News Column

Musical fixture around town takes on acting role in 'Pump Boys'

May 14, 2013

YellowBrix

May 14--Brent Stimmel has quietly lived a double life. He's the IT director at Cape Fear Academy by day, and the lead singer of the Brent Stimmel Band on weekends.

Recently, he's been exposed.

Stimmel accepted the role of Jim in Thalian Association's production of "Pump Boys and Dinettes," a story of four gas station attendants and two waitresses working along Highway 57. The show opens Thursday, May 16, at Thalian Hall for a two-weekend run.

The publicity material from the Thalian Association features the Brent Stimmel Band prominently. That prompted one of his coworkers to make the connection between the IT guy and the featured performer on a theater poster.

"You're not the same Brent Stimmel that's in 'Pump Boys,' are you?" the coworker asked.

Indeed he is.

Stimmel has been a performer for years, playing gigs in venues around Wilmington with his band or as a solo singer/songwriter. He has never, however, performed in a theatrical production in Wilmington.

For "Pump Boys and Dinettes," though, Thalian Association artistic director Tom Briggs and director Debra Gillingham needed musicians who could act.

Music director Jonathan Barber said they used a similar process for casting Medusa Stone frontman Justin Fox in "The Buddy Holly Story" in 2010.

"We knew we couldn't wait for auditions and just hope that three guys who knew how to play the bass and guitars would just walk in," Briggs said.

After checking out some online video footage, they talked to Stimmel. After a short reading, they offered him the part and he recruited his bandmates, Nick Loeber and Les Britt, who added inherent chemistry but no acting experience. Stimmel said Britt is "extremely shy" and that he didn't expect him to accept the part.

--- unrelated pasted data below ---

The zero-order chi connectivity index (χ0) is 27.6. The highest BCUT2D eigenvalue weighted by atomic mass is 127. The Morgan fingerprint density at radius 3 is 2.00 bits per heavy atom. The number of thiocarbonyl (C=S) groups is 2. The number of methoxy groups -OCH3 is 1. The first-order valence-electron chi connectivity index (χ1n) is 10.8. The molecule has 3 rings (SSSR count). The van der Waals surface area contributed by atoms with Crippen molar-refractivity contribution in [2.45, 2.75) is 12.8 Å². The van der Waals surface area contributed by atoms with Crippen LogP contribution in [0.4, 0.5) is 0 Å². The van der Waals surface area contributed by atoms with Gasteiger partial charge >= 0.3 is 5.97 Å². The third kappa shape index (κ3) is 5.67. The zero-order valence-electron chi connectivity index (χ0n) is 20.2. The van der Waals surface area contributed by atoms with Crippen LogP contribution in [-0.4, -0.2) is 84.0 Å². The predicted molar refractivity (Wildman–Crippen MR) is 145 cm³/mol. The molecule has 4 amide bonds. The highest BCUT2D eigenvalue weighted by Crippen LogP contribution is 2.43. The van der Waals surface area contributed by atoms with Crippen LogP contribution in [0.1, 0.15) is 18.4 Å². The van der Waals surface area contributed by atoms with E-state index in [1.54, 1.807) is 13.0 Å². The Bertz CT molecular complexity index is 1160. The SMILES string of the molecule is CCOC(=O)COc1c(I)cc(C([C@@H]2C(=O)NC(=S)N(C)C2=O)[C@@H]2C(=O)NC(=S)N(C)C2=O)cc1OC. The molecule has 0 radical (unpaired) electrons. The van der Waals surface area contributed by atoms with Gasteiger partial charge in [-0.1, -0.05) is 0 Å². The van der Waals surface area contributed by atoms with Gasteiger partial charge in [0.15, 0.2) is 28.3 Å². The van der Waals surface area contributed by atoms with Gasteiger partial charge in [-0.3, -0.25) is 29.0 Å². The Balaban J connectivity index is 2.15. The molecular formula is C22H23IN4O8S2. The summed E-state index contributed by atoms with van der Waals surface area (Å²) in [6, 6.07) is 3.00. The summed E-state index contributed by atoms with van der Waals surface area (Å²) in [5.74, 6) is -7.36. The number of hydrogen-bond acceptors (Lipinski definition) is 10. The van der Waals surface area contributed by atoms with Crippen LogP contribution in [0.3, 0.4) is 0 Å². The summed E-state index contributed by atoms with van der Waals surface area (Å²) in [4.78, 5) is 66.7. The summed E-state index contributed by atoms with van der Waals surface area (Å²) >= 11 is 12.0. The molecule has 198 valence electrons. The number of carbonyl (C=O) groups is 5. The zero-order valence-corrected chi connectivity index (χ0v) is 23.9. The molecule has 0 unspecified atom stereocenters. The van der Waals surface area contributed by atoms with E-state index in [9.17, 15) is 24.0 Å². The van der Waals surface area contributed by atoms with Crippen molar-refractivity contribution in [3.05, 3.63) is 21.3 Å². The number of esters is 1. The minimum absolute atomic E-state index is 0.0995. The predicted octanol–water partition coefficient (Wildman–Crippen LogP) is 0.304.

"Nick was in right off the bat," Briggs said. "With Les, it took a little convincing."

That's understandable, because Britt didn't sing much with the Brent Stimmel Band.

"Leslie Britt is an incredible lead guitarist," Stimmel said. "But he's really never sung before. This has been a real growing experience for him."

Barber had the added challenge of teaching music to performers -- Britt and Stimmel -- who don't read music.

"I give them parameters and tell them to keep it in this framework," Barber said. "A lot of times, it comes out a lot better than what's printed in the score."

The music in the show crosses genres from country to blues to gospel. And it fits the cast just right.

"The songs are really poppy, catchy and kind of country, which is right where these guys live," Briggs said.

The rest of the cast includes actresses Rasa Love and Amanda Hunter and piano player Michael Lauricella, who teaches music at Bradley Creek Elementary School.

"They've been really, really wonderful," Stimmel said of the theatrical veterans. "They are the glue that has held it all together. It's good that some of the people in the room knew what they were doing."

At Sunday's rehearsal, director Gillingham observed from various audience viewpoints and then stepped on stage a couple times to tell Britt to move a step closer to the gas pump or for Stimmel to take a step back behind the piano.

"They are way out of their comfort zone,' Gillingham said. "But they are performers, and that has allowed them to pick it up reasonably easy."

Mike Voorheis: 343-2205

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(c)2013 the Star-News (Wilmington, N.C.)

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